Baking with Andreas and Rose

Winding down the restaurant has been more exhausting than I ever imagined.  My dear friend Andreas recently invited me to spend a weekend at his mother’s home on Long Island for some rest and relaxation.  Beautiful gardens and an inviting swimming pool surround her home.  How could I refuse?

Andreas is an accomplished baker – his family is full of professional bakers, so it’s in his blood.  Moreover, he recently completed extensive baking instruction at New York’s French Culinary Institute.  What better way to relax than enjoy the garden, the pool, and baking?

I met Rose Levy Beranbaum a few months ago when she began coming to Bellavitae at the recommendation of Karen Page and Andrew Dornenburg.  Her cookbooks are well suited for every type of baker, from the novice (me) to the expert (Andreas).  I had success with bread recipes from Rose’s The Bread Bible, so I asked Andreas if we could try some desserts from The Pie and Pastry Bible.  He’s a fan of Rose’s so no convincing was necessary.

Here’s what we made:

Open-Faced Fresh Blueberry Pie (page 107)

There are several blueberry bushes on the property and the fruit is now at its peak.  This pie seemed like the perfect choice.  We put a twist on the recipe by using the crumb topping Rose uses on her Apple Crumb Pie (page 86).  We used her Basic Flaky Pie Crust (Page 22).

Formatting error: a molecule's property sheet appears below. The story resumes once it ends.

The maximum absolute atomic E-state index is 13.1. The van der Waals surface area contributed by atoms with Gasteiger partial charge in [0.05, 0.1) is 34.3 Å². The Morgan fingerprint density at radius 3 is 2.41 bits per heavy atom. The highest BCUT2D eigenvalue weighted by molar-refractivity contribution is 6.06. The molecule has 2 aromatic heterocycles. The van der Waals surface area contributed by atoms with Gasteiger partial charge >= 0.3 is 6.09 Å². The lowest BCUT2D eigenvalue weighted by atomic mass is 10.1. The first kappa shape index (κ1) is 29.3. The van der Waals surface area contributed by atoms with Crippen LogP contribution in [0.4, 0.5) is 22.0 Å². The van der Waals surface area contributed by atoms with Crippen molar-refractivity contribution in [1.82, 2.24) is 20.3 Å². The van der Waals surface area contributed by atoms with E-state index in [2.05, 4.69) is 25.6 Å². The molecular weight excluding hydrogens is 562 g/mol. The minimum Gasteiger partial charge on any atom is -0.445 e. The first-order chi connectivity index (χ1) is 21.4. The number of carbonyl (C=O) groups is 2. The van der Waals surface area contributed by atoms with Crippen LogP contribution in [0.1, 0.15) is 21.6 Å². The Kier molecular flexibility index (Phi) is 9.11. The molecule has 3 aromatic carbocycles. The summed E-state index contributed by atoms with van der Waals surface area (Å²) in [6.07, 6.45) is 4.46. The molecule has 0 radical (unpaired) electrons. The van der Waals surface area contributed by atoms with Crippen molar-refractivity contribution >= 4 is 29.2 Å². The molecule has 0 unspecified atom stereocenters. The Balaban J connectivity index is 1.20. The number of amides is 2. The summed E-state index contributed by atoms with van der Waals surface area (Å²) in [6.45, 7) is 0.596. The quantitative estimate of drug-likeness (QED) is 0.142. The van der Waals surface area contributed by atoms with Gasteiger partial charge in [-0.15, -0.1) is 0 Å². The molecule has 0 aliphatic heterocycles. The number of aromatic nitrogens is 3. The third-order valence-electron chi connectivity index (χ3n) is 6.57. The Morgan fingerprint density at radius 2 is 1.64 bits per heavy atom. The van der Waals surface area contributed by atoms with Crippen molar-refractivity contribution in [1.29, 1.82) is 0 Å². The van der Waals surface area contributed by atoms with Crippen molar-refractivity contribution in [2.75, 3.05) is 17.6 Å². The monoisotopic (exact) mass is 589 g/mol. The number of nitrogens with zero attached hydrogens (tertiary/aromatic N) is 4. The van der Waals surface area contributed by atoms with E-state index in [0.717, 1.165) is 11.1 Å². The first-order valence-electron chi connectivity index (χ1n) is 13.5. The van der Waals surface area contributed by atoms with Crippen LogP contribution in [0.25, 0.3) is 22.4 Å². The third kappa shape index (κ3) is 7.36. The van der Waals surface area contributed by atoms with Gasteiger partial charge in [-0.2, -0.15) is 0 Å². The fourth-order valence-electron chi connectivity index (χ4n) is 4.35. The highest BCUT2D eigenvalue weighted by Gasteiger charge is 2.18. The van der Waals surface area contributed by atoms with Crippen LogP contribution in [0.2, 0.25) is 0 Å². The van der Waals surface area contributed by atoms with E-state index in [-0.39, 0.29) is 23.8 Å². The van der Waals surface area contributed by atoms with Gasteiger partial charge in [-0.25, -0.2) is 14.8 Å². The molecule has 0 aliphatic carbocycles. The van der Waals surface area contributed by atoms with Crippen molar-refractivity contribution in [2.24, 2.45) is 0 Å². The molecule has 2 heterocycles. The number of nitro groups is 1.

The dessert turned out beautifully – the pie’s star was undoubtedly the blueberries, which we had freshly picked.  No cloying sauce or heavy pastry to crowd out nature’s sweet gift to summer – fresh berries.  What a delight.

Classic Napoleon (page 453)

Gulp.  What dessert is more intimidating?  Or more satisfying!  I hadn’t had Classic Napoleon since the last time I vacationed at the Cala di Volpe.  This resort hotel on Sardinia’s Costa Smeralda may very well have the best hotel lunch in the world.  The freshest, most carefully crafted cuisine still remains in my memory – including their Napoleon, which I had at least once a day (!)

Poolside lunch at the Cala di Volpe

The Napoleon is a combination of many French classics:

Classic Puff Pasty [Millefoglie in Italian] (Page 417)

Puff pastry seems to be the threshold over which all would-be pastry chefs must cross.  Once again, Rose guides you through the process with ease, anticipating any question or problem that may arise during your endeavor.  And yes, Rose, we gave the pastry a total of seven turns!

Poured Fondant (Page 581)

What used to be a painstaking process for this cream confection is now extraordinarily easy with Rose’s use of a food processor.

Pastry Cream [Crème Pâtissière] (Page 560)

Rose’s version of this classic custard is light but still flavorful due to her use of whole eggs (instead of just the yolks) and half-and-half (instead of heavy cream).  Fat tends to dull the palate, so a lighter pastry cream will allow other flavors of any dessert to shine (éclairs, fruit tarts, and of course Napoleons).

Chocolate Drizzle Glaze (Page 454)

As Rose suggests in other recipes, we used chocolate that had not too-high a percentage of cocoa – I think we used 52%.

Cooking – and baking – can be so relaxing.  And it’s a fun project to do with a dear friend.   Our two desserts turned out wonderfully and I just finished the last piece of the Napoleon today – it kept well refrigerated since Sunday.